Oh de Laval
26 March - 24 April 2021
Unit London

Wild Things Happen in Stillness

Oh de Laval

Above all, Oh de Laval is interested in human behaviour; the decisions we make, why we make them and how we feel as a result. These decisions are windows into our very personalities. Laval's debut solo exhibition, Wild Things Happen in Stillness, acts as a window into her character, her pleasures and her imaginings. 

The act of painting is able to produce infinite potential scenarios. For Laval, painting is a space of pure imagination where anything can happen at any moment. With this in mind, the artist resists the intellectualisation or politicisation of her works, choosing instead to let joy and excitement govern her painted world. Laval’s paintings do not fit into the mould of any particular movement, style or narrative. They elude the boundaries of specific meanings, but they can be linked together by their singular sense of humour and their reoccurring motifs. 

 The paintings Laval presents in Wild Things Happen in Stillness are exemplary of the artist’s ribald imagination that continually pushes the limits of our expectations. In Love? Worry not. It will just hit you like a comet, a female figure stands in the interior of an art gallery; paintings appear within Laval’s painting itself bordered in gilded golden frames. The figure peers behind her with an expression of mild surprise as a comet materialises from nowhere to strike down her male pursuer. A pair of suited legs and arms protrude from a sizzling and sunken hole in the gallery’s shining wooden floor. A small Pomeranian dog locks eyes with the viewer, grinning cheekily. Dogs have become a trademark of Laval’s paintings, indicating the artist’s love for the animal, but also acting as characters themselves. Throughout Laval’s works dogs appear in all shapes and sizes, displaying anthropomorphic qualities and often acting as extensions of the personalities of their owners. In many cases, the dogs are additional villains, mirroring the traits of their wicked human counterparts. In all instances, these humanised animals add to the distinctive light-heartedness of Laval’s artworks. 

Through her paintings Laval aims to convey an unparalleled sense of excitement. Often this excitement is communicated through sex, violence or both. The slower the kiss the faster the heartbeat demonstrates this dual feeling of excitement. Laval’s characteristic sense of humour comes into play as two scenes seemingly unfold as one in this painting. We see a romantic champagne picnic as a man and woman embrace one another atop a vibrantly green cliffside beneath a powder blue sky. After closer study, we notice the glint of a blood-stained dagger in the man’s possession and that the woman he holds dangles over a precipice while a shark waits eagerly, jaws open, in the thrashing waves below. The violent elements within Laval’s paintings engage with and enliven our repressed feelings; the artist paints the way that many of us would like to express ourselves when we are angry, but we cannot. The world within Laval’s works is not restricted by rules or by social convention. Her paintings therefore push boundaries, displaying what we would not normally do but what we perhaps want to deep down. In essence, with Wild Things Happen in Stillness, Oh de Laval reminds us that art can exist purely to excite us for our pleasure and our entertainment.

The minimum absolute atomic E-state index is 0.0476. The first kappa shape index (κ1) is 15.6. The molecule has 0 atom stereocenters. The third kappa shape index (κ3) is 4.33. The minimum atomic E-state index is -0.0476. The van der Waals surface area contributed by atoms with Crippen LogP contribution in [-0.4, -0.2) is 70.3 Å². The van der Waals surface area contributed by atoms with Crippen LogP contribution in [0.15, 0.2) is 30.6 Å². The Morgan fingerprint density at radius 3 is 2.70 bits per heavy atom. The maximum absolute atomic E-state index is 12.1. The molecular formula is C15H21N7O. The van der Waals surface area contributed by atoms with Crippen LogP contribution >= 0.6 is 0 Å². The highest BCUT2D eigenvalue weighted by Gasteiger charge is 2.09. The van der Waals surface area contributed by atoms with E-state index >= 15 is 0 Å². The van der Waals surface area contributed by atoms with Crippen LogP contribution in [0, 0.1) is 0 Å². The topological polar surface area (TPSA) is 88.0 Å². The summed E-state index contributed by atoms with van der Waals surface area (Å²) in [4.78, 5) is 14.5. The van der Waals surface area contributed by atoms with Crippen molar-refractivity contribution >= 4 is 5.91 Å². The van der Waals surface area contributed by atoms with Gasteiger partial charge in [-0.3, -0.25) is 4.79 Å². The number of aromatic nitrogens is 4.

Oh de Laval in her studio, 2020

In a world where we are constantly encouraged to pick up the pace, Laval invites us to take a moment...

In a world where we are constantly encouraged to pick up the pace, Laval invites us to take a moment for ourselves and just have fun.

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Writer, curator and contributing editor of Frieze Magazine, Tom Morton, on Oh de Laval: 

"Sex and violence (and often money, too) are the animating themes of de Laval’s paintings. The world she depicts is a place of endless leisure, peopled largely by gilded, physically attractive youths – somewhere that despite the occasional contemporary detail has an early 20th century feel, a cross between the Faubourg Saint-Germain of Marcel Proust, the Long Island of F. Scott Fitzgerald, and the West London of Evelyn Waugh’s Vile Bodies (1930). This privileged, dream-like realm is not without its hazards. Now and then, these have a fantastical quality, whether its divine (the mischievous sea god in Young Poseidon, 2020) or apocalyptic (the fire that falls from the sky in The End of the World). Mostly, however, the challenges faced by de Laval’s characters stem from something far closer to home: each other’s baser appetites, and their own unruly ids..."

 "Is de Laval’s painted universe social satire? To a degree, although her real comic (and perhaps in the end moral) target is surely the asymmetry of human desires and human sympathies – something each of us is implicated in, something each of us must negotiate every day. In her canvas Un Dimanche soir a Paris, we see a headless, dinner-jacketed man having sex with a French maid. Bent over a sideboard, this employee  –clearly an experienced multi-tasker ­– does not break off from dusting a series of framed snapshots, one of which depicts a scowling woman who might just be the headless man’s wife. But if this spouse’s photographic image is an unwilling and thoroughly scandalized voyeur, then what does that make us? De Laval composes her painting in such a way that the viewer is positioned on the balcony of the apartment across the street. We might wonder at both our motives for snooping on this titillating, illicit scene, and at what our neighbours might glimpse through our own glowing windows, should they be inclined to look."

In Conversation with Tom Morton

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